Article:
In search of form and color Form and color are basic elements of painting. So many artists have been riveted by their extraordinary magnetism and performance. As is widely known, Paul Cezanne desperately struggled in his art with form and color. Novelist D. H. Lawrence defined a way of perceiving objects in Cezanne’s painting as “appleyness,” a term he coined. Cezanne perceived nature in the forms of cylinder, sphere, and cone, trying to express the color of nature wrapped up with light and air. He reached an intuitive, instinctive way of seeing through his lunatic obsession, excluding all clichés. In this sense, Cezanne’s apple is not a mere object as a banal still-life but a representation of the fundamental real. Alberto Giacometti was also filled with the same anguish. In Apple on the Sideboard (1937) Giacometti depicted a small apple in the form of a yellow sphere. Cezanne and Giacometti painfully pictured fundamental questions of form and color. As Cezanne was able to shatter his anguish when he died one century ago, Giacometti was emancipated from persistent agony when his life came to an end 50 years ago. Contemporary artists have taken up such agony and obsession. Such artists have consistently challenged such intrinsic agony of form and color and continuously tried to represent this visually, but they cannot gain solutions with ease. They probably just vacantly reiterate brush strokes to discover color and form others failed to find in the past. That is why artist Lee Kyung’s composed brush strokes appear shaken painfully. Emotions mixed with pure colorsAs Cezanne and Giacometti had long held obsessions with existential form, artist Lee Kyong has a paranoiac attitude toward color. This derives from a quite underlying question. Upon entering Multipurpose Art Hall EMU where Lee Kyong’s solo show Color as Adjective: Dark-Exciting, we are first stimulated by paint smell rather than by the spectrum of colors unfolded before our eyes. The artist calls for us to concentrate on visual communion in this space that is never neutral. 313 brush marks are rendered on 48 pieces of white drawing paper put on the wall of the venue and arranged in four lines in order. The artist explains she spent one and half years completing these drawings that seem to have three or four simple brush strokes. What the artist explains is of significance. Adjectives written in pencil such as ‘ambiguous,’ ‘vague,’ and ‘tired’; figures chronicling the time the drawings were drawn in 1/4 units, such as ‘12:1/2’ and ’15:1/4’; and figures giving information on opus and the year of production such as ‘1412’ are written like secret codes around the brush marks. They are Lee’s diary.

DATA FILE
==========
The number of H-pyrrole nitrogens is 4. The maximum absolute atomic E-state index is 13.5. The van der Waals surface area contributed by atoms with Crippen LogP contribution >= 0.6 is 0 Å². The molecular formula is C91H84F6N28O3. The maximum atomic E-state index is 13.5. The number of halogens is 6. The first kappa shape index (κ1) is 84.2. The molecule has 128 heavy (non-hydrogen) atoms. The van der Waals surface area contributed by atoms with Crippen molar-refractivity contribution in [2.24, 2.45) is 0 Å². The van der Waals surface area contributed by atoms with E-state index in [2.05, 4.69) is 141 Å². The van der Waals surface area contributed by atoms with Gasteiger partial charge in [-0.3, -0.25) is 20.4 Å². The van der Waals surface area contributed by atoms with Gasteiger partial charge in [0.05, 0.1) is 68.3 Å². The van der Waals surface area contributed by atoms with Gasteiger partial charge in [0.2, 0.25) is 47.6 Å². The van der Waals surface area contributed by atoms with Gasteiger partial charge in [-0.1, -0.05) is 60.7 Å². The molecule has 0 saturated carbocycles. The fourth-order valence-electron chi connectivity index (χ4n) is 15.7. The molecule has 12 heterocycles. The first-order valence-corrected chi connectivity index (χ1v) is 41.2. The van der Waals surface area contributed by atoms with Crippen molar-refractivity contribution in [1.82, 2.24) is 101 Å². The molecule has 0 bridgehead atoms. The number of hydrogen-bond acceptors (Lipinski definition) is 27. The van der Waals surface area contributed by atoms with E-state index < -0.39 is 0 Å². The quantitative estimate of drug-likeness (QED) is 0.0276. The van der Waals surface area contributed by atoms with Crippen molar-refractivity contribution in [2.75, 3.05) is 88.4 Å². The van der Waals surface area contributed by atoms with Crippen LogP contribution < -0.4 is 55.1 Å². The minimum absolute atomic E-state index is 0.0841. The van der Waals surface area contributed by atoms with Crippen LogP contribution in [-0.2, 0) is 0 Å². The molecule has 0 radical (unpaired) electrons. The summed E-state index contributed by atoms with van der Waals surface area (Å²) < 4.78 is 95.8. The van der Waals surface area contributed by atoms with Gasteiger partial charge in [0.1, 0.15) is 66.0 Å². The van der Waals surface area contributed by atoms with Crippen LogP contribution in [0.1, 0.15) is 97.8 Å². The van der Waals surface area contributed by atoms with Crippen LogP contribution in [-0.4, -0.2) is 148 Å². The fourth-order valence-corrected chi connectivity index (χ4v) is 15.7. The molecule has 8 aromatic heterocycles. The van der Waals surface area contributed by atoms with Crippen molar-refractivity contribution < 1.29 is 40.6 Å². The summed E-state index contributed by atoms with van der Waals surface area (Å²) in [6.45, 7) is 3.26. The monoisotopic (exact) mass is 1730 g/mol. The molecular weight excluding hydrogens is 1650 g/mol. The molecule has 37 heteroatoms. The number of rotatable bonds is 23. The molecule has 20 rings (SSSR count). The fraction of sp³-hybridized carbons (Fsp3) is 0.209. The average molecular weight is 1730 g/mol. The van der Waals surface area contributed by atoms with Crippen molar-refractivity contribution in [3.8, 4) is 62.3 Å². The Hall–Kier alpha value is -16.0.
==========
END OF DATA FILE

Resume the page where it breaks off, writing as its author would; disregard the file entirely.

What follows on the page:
A special feeling recollects some tacit color in a moment of daily life. The artist dissolves colors so as not to miss this. She repeats mixing the colors and making brush strokes to come close to the unsubstantial colors that came to her mind. The colors undergo subtle change with time, and gain ‘complete’ names in a certain moment. The artist herself christens the color ideally reacting to her action, as litmus paper stained with reagent. The color named moves to another independent canvas and gains status as ‘color as adjective’. Lee uses a few important devices in this work. Monochrome painting similar to Kazimir Malevich’s “zero degree” of painting is pure and extremely faithful to color itself. Words sealedbreak down stable perspectives. Lee inserts letters cut by laser in a process of applying paints that perfectly resemble transient feelings that disappeared without leaving any trace. The artist represents adjectives expressing abstract, subjective feelings such as ‘delightful’ and ‘ambiguous’. The viewers’ eyes move between signifiers defined in color and language. In the Dark-Exciting series (2013) set at the center of the venue, Lee tries to fuse colors she found through momentary confidence. The artist fills the place where anonymous colors float and collide with ambiguous layers of paint. Lee uses duct tape to express such layers of paints. It is quite cumbersome to create sequent layers of paints. Whenever one layer of paint is rendered, paint is applied to a plane and left to dry after putting duct tape on a nearby plane. When the layers of paints are completed, colors intuitively chosen form a spectrum. Paint marks leave an uneven surface on the border generated by the detachment of the tape. A reiteration of a rupture that happens by chance seems to be “a missed encounter with the real” in the words of Jaques Lacan.
Lee is aware that color never gives any absolute confidence if mixed. Although she puts labels on colors, numbers them, and puts them in a frame, colors as uncertain “adjectives” hover over her scenes. As in My Love, My Seni encapsulating her firsthand experience of loss, it is also a paradox that color as a record of vivid emotion generates a rupture at the moment the color is fixed by brushwork.